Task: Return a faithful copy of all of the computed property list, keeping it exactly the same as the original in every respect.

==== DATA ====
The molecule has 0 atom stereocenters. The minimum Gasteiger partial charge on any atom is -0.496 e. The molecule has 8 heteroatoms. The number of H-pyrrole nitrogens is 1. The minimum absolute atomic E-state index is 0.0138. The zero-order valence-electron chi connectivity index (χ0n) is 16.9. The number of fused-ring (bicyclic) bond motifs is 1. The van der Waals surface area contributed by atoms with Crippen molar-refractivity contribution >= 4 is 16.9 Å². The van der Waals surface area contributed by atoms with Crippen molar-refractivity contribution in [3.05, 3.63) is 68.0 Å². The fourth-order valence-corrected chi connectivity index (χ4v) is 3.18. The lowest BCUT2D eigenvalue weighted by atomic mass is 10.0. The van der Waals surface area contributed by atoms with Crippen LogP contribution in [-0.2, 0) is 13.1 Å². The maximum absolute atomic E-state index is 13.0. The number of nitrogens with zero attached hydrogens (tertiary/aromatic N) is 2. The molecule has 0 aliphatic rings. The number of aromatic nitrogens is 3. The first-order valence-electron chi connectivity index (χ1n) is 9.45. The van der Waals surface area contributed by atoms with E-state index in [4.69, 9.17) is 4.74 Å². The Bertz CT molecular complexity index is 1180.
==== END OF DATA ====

The molecule has 0 atom stereocenters. The minimum Gasteiger partial charge on any atom is -0.496 e. The molecule has 8 heteroatoms. The number of H-pyrrole nitrogens is 1. The minimum absolute atomic E-state index is 0.0138. The zero-order valence-electron chi connectivity index (χ0n) is 16.9. The number of fused-ring (bicyclic) bond motifs is 1. The van der Waals surface area contributed by atoms with Crippen molar-refractivity contribution >= 4 is 16.9 Å². The van der Waals surface area contributed by atoms with Crippen molar-refractivity contribution in [3.05, 3.63) is 68.0 Å². The fourth-order valence-corrected chi connectivity index (χ4v) is 3.18. The lowest BCUT2D eigenvalue weighted by atomic mass is 10.0. The van der Waals surface area contributed by atoms with Crippen LogP contribution in [-0.2, 0) is 13.1 Å². The maximum absolute atomic E-state index is 13.0. The number of nitrogens with zero attached hydrogens (tertiary/aromatic N) is 2. The molecule has 0 aliphatic rings. The number of aromatic nitrogens is 3. The first-order valence-electron chi connectivity index (χ1n) is 9.45. The van der Waals surface area contributed by atoms with E-state index in [4.69, 9.17) is 4.74 Å². The Bertz CT molecular complexity index is 1180.